Donald Trump, Ivanka Trump and Jared Kushner attend the Turkish Society Annual Dinner Gala at The Plaza Hotel on October 18, 2012 in New York City.
Craig Barritt Getty Images
By Pamela Kruger
July 6, 2016

Almost from the start of his presidential campaign, Donald Trump has been widely accused of engaging in whistle-dog politics through social media. His retweets of white supremacists have been chronicled in Fortune and elsewhere. But Trump’s latest Twitter controversy—posting a photo of Hillary Clinton featuring a six-pointed star that many saw as a Star of David over a pile of cash—is now casting a shadow over his Jewish son-in-law, Jared Kushner, a real estate developer and owner of The New York Observer.

On Tuesday, an Observer staffer Dana Schwartz wrote an open letter to Kushner, published on the Observer’s site, criticizing Kushner for not speaking out against Trump’s goading of racist and anti-Semitic supporters.

You went to Harvard, and hold two graduate degrees. Please do not condescend to me and pretend you don’t understand the imagery of a six-sided star when juxtaposed with money and accusations of financial dishonesty. I’m asking you, not as a “gotcha” journalist or as a liberal but as a human being: how do you allow this?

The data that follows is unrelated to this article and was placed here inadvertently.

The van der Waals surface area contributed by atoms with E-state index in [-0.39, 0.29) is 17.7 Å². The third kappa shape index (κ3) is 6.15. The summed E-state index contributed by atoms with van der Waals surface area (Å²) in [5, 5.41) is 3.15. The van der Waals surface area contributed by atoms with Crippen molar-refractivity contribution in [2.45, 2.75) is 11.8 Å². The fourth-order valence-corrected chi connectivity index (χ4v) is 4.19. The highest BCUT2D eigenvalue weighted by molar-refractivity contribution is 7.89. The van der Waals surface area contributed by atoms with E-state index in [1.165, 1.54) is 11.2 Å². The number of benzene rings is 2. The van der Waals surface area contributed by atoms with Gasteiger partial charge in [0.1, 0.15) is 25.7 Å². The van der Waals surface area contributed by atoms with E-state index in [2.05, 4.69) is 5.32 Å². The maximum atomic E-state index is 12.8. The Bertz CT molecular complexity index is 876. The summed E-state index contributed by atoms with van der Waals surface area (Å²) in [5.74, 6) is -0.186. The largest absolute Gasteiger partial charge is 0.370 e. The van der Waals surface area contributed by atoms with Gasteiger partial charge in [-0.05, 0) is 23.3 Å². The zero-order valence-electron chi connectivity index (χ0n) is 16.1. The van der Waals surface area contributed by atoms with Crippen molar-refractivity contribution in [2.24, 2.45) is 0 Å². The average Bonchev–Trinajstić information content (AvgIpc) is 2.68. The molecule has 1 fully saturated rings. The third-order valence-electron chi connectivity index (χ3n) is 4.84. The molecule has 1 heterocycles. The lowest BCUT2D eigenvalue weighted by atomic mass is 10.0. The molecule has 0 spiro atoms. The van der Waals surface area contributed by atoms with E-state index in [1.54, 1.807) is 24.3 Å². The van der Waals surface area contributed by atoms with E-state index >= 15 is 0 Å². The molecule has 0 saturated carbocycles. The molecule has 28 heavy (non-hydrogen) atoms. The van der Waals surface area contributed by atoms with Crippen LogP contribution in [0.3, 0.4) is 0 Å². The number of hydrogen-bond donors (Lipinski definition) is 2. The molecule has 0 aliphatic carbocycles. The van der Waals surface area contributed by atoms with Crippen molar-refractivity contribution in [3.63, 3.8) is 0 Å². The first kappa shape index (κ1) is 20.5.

The article immediately went viral, causing Kushner, who is generally press shy, to issue a brief statement saying Trump isn’t racist or anti-Semitic. On Wednesday, Kushner expanded on that, publishing a long defense of Trump on The Observer’s site. Beginning with “My father-in-law is not an anti-Semite,” Kushner wrote about how Trump has been “an incredibly loving and tolerant person” who embraces people “of all racial and religious backgrounds, at his companies and his personal life.”

Kushner, whose wife Ivanka Trump converted to Judaism, rejected the idea that Trump’s tweets have encouraged white supremacists. “(B)laming Donald Trump for the most outrageous things done by people who claim to support him is no different from blaming Bernie Sanders for the people who stomp and spit on American flags at his rallies,” he wrote.

But what about the image of Clinton, one that Mic reported originally appeared on a Neo-Nazi site?

Kushner suggested that was the result of “my father in law’s fast-moving team” retweeting an image “carelessly.” But he also wrote that “part of the reason it’s so shocking is that it’s the actual candidate communicating with the American public,” leaving some to wonder whether it was Donald Trump himself who retweeted the image. (Trump’s social media director has said he tweeted out the image from Trump’s account, though in the past Trump has said he does nearly all of his own tweeting.)

As for Dana Schwartz, the reporter, she told Fortune that she was “grateful” that Kushner wrote a response to her article. But she said he “deflected the major concern I have” — which is that “Donald Trump seems to have a pattern of relentlessly and willingly courting anti-Semites.” She added, “I’m sure Donald Trump is charming in person..but what we are seeing is he’s willing to make insecure and hateful people feel powerful through his tweets and campaign rhetoric.”

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